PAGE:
In Re Schub

Annotate this Case

54 Ill. 2d 277 (1973)

296 N.E.2d 738

In re CARL SCHUB, Attorney, Respondent.

No. 45371.

Supreme Court of Illinois.

Opinion filed May 21, 1973.

GEORGE B. COLLINS, of Chicago (COLLINS & AMOS, of counsel), for respondent.

JOHN CADWALADER MENK, of Chicago, amicus curiae.

Respondent suspended.

MR. JUSTICE GOLDENHERSH delivered the opinion of the court:

The Board of Managers of the Chicago Bar Association, serving as commissioners of this court (50 Ill.2d R. 751), has recommended that the respondent, Carl Schub, who was admitted to the bar in 1937, be suspended from the practice of law for a period of 6 months.

The complaint filed by the Committee on Inquiry of the Chicago Bar Association contained two counts. The first count alleged, and the record shows, that in a three-count information filed in the United States District Court for the Northern District of Illinois respondent was charged with violations of title 26 of the Internal Revenue Code, section 7203, in that he failed to file income-tax returns for three successive calendar years, that he pleaded guilty to one count of the information and was fined $5,000 and placed on probation for a period of one year. *278 The second count of the complaint charged that respondent failed to obey a subpoena which directed him to appear before a division of the Committee on Inquiry of the Chicago Bar Association and bring with him certain records relevant to his representation of a client named in the subpoena. In his answer to the complaint, respondent admitted the truth of the allegations. With respect to the failure to respond to the subpoena, he stated that it was "because of distressing personal circumstances which * * * effectively prevented" his appearance.

Respondent offered testimony which showed that at about the time that he failed to file his income-tax returns he was experiencing serious marital difficulties and was involved in litigation with a partner in a real-estate transaction. As the result of the real-estate controversy there was some question whether certain income should have been reported by respondent or the estate of his deceased partner. The record shows that respondent has paid the fine assessed, has been discharged from probation, and has paid the taxes found to be due.

A violation of section 7203 of the Internal Revenue Code of 1954 is a misdemeanor. That section provides in pertinent part: "Any person * * * required by this title or by regulations made under authority thereof to make a return * * * who willfully fails to * * * make such return * * * at the time or times required by law or regulations, shall, in addition to other penalties provided by law, be guilty of a misdemeanor and, upon conviction thereof, shall be fined not more than $10,000, or imprisoned not more than 1 year, or both, together with the costs of prosecution."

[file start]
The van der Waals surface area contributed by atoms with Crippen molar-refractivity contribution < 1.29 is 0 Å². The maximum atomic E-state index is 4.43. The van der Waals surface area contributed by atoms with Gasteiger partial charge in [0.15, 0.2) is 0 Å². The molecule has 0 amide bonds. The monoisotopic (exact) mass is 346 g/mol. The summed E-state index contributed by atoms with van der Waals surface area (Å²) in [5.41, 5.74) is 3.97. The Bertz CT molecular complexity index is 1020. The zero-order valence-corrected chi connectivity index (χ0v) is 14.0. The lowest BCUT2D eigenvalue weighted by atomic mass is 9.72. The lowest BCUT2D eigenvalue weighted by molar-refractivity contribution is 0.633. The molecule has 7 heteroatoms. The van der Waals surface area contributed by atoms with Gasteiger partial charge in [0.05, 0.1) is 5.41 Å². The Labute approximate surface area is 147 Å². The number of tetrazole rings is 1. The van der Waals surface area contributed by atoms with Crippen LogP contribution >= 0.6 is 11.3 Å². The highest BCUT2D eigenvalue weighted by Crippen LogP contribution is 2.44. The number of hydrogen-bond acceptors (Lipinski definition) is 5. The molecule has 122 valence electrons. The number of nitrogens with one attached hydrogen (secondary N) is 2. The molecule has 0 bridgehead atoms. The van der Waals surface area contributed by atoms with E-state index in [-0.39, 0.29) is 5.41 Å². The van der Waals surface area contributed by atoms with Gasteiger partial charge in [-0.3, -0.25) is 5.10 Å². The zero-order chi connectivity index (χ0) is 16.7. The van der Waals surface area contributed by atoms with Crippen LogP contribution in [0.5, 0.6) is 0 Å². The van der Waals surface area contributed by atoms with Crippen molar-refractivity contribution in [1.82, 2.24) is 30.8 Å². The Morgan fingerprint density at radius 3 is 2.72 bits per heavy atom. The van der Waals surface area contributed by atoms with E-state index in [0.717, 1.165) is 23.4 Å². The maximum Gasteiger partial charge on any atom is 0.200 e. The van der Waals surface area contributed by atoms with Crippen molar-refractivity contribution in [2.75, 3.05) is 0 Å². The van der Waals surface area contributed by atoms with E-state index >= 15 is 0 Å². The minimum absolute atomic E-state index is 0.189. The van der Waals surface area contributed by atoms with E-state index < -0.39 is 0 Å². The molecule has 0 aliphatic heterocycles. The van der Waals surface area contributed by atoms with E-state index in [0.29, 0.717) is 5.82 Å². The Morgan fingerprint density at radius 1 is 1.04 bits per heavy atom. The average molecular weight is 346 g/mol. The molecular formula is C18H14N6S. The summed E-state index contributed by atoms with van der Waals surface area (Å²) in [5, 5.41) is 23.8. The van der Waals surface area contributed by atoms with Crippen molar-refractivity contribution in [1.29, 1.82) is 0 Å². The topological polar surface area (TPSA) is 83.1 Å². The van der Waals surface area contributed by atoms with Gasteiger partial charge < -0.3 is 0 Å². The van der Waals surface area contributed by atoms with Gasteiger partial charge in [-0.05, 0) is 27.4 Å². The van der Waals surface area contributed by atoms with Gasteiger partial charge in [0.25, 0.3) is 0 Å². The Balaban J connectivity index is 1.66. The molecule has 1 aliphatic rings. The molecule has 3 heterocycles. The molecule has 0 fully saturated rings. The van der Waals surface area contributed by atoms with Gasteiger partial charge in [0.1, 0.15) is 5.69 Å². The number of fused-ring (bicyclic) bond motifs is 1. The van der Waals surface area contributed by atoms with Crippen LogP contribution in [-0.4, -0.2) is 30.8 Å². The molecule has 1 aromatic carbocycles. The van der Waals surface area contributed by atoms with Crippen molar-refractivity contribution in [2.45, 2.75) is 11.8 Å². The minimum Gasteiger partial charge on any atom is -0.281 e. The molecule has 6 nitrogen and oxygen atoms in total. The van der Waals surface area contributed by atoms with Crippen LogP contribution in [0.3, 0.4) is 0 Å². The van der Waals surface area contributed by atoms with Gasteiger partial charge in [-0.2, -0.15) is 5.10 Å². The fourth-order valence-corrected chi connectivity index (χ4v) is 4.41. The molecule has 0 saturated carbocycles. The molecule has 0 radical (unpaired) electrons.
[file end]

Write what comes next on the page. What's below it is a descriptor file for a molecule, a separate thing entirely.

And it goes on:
Citing In re Teitelbaum, 13 Ill. 2d 586, and In re Lambert, 47 Ill. 2d 223, amicus curiae argues that the willful failure to file income-tax returns is fradulent conduct. Respondent contends that there is no proof here of moral turpitude and argues that although, admittedly, in prior opinions, this court (see In re Lambert, 47 Ill.2d *279 223, and In re Bass, 49 Ill. 2d 269) has held violations of section 7203 to involve moral turpitude, the offense is a misdemeanor, and it does not follow that every violation of the statute involves moral turpitude. He argues further that he has suffered great embarassment by reason of the conviction and that suspension for any period of time will destroy his practice, which is his sole source of income. He points out that the commissioners found that he has a good reputation in his community for honesty and integrity and that he has not been charged with any other professional impropriety.

Our examination of the record leads us to conclude that we need not decide whether every violation of section 7203 is per se an offense involving moral turpitude. The evidence shows that respondent's conduct, whether or not it involved moral turpitude, clearly did not comport with accepted professional standards and could adversely affect public confidence in our profession. Upon consideration of the matters which are determinative of the sanction to be imposed in a disciplinary proceeding (see In re Anderson, 52 Ill. 2d 202; In re Kayne, 53 Ill. 2d 410) we conclude that the recommended suspension of six months is appropriate in this case.

Respondent suspended.


I agree that respondent's conduct warrants the discipline imposed. I do not agree with what I consider to be the court's implication that doubt exists as to whether respondent's conduct involves moral turpitude, for I believe that element is clearly present in a wilful failure to file tax returns for three successive years.